Dogs and Cats Are the Superbug Threat We're Overlooking, Researchers Say
You have probably heard of superbugs, and how they are resistant to antibiotics. Some ways that we have learned to ward off these dangerous microbes include not taking antibiotics unnecessarily or otherwise overusing them, finishing a prescribed course of antibiotics, and steering clear of antibacterial hand soaps. But these small measures might not be enough to keep superbugs away. We may need to look no further than our furry family members.
According to The Conversation, our very own pets could be threatening us by transferring resistant bacteria to us. When Fido or Fifi sleep in our beds, lick food from our hands, or give us those wet kisses that we all love, they are potentially covering us in antibiotic-resistant germs.
In a study about antimicrobial (AMR) resistance researchers discovered:
Interactions between vets and pet owners were characterised by misunderstandings and misconceptions around antibiotics by pet owners, and a lack of clarity about the positions and intentions of the other party. Vets and pet owners had differing perceptions of where pressure to prescribe antibiotics inappropriately originated. Vets perceived it was mostly pet owners who pushed for inappropriate antibiotics, whereas pet owners reported they felt it was vets that overprescribed. Low levels of understanding of AMR in general were apparent amongst pet owners and understandings with regard to AMR in pets specifically were almost non-existent in the sample.
We were already aware of the dangers of giving farm animals antibiotics for this very reason. "Many of the antibiotics we give them are also used in humans, so superbugs on farms threaten us all. There are also problems with antibiotics getting into the water table because of farm run-off." But when we give our pets antibiotics without giving their bodies a chance to ward off the infection on their own, we're increasing the risk that they're developing immunity to the drugs. And that inadvertently puts us at risk as well.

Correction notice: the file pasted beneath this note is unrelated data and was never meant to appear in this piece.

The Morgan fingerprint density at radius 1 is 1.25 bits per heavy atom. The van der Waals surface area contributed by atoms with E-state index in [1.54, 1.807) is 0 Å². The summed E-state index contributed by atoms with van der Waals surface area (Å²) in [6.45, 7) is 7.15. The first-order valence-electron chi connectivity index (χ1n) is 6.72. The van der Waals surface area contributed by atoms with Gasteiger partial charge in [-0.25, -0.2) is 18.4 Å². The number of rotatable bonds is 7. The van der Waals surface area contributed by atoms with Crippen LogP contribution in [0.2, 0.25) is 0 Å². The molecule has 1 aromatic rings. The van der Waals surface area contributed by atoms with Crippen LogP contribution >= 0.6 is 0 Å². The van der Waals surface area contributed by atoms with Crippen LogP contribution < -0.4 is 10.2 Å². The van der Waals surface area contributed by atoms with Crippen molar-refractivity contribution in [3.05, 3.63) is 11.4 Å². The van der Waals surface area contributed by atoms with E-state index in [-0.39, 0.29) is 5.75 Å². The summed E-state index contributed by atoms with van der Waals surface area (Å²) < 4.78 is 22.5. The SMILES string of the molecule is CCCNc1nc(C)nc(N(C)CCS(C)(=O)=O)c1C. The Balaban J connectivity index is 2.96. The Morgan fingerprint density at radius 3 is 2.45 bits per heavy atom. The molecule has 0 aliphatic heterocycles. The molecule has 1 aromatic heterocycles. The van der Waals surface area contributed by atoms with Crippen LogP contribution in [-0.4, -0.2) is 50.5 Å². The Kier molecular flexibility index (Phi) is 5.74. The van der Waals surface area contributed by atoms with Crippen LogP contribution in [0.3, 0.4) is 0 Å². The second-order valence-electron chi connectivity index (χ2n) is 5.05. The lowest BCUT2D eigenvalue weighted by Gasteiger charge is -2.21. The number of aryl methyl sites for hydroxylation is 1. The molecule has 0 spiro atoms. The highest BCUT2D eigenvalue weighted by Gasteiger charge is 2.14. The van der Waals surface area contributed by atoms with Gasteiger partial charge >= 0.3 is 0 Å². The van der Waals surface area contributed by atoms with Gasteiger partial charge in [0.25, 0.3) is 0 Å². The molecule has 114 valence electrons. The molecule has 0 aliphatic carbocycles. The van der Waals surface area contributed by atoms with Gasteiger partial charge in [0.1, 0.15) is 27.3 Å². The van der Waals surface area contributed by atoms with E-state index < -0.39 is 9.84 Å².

The study concluded:
Improved use of antibiotics could be assisted by educating the pet owning public and by guideline development for companion animal vets, concurrent development of mandatory legislation, increased consultation time to facilitate better communication, development of vet training on antimicrobial therapy and stewardship led interactions with pet owners, and increased levels of knowledge of pet-related AMR amongst pet owners.
According to the research, people "were happy to hold off on antibiotics for themselves to see if their infection sorted itself out. But when it came to their pets, much like children, people wanted antibiotics straight away." Of course no one wants his or her pet to suffer unnecessarily. But not all ailments require antibiotics, and immune systems can often work wonders.
No one is suggesting that we stop treating our pets when they're ill, but this new information highlights the importance of being aware in all aspects of our lives when it comes to how superbugs can develop — even in the comfort of our own homes.